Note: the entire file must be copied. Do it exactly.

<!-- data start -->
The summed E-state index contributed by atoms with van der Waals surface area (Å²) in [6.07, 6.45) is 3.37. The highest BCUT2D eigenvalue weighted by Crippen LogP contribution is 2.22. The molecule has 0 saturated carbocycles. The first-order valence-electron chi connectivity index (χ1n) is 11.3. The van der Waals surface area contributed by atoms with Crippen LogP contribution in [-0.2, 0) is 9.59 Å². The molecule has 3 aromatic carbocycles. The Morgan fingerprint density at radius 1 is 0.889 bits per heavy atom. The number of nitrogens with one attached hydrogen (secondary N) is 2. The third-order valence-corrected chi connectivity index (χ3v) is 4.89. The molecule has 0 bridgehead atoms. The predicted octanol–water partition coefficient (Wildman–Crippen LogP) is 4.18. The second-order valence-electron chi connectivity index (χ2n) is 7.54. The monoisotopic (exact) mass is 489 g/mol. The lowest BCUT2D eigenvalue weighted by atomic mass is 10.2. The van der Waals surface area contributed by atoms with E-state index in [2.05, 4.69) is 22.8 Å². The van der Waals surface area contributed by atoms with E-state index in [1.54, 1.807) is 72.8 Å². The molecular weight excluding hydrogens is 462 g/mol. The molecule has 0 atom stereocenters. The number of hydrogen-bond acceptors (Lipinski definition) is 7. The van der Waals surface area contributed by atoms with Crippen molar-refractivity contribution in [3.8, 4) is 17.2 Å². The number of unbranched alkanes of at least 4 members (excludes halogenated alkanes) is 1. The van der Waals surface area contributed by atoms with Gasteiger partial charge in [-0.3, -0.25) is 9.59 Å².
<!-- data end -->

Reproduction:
The summed E-state index contributed by atoms with van der Waals surface area (Å²) in [6.07, 6.45) is 3.37. The highest BCUT2D eigenvalue weighted by Crippen LogP contribution is 2.22. The molecule has 0 saturated carbocycles. The first-order valence-electron chi connectivity index (χ1n) is 11.3. The van der Waals surface area contributed by atoms with Crippen LogP contribution in [-0.2, 0) is 9.59 Å². The molecule has 3 aromatic carbocycles. The Morgan fingerprint density at radius 1 is 0.889 bits per heavy atom. The number of nitrogens with one attached hydrogen (secondary N) is 2. The third-order valence-corrected chi connectivity index (χ3v) is 4.89. The molecule has 0 bridgehead atoms. The predicted octanol–water partition coefficient (Wildman–Crippen LogP) is 4.18. The second-order valence-electron chi connectivity index (χ2n) is 7.54. The monoisotopic (exact) mass is 489 g/mol. The lowest BCUT2D eigenvalue weighted by atomic mass is 10.2. The van der Waals surface area contributed by atoms with E-state index in [2.05, 4.69) is 22.8 Å². The van der Waals surface area contributed by atoms with E-state index in [1.54, 1.807) is 72.8 Å². The molecular weight excluding hydrogens is 462 g/mol. The molecule has 0 atom stereocenters. The number of hydrogen-bond acceptors (Lipinski definition) is 7. The van der Waals surface area contributed by atoms with Crippen molar-refractivity contribution in [3.8, 4) is 17.2 Å². The number of unbranched alkanes of at least 4 members (excludes halogenated alkanes) is 1. The van der Waals surface area contributed by atoms with Gasteiger partial charge in [-0.3, -0.25) is 9.59 Å².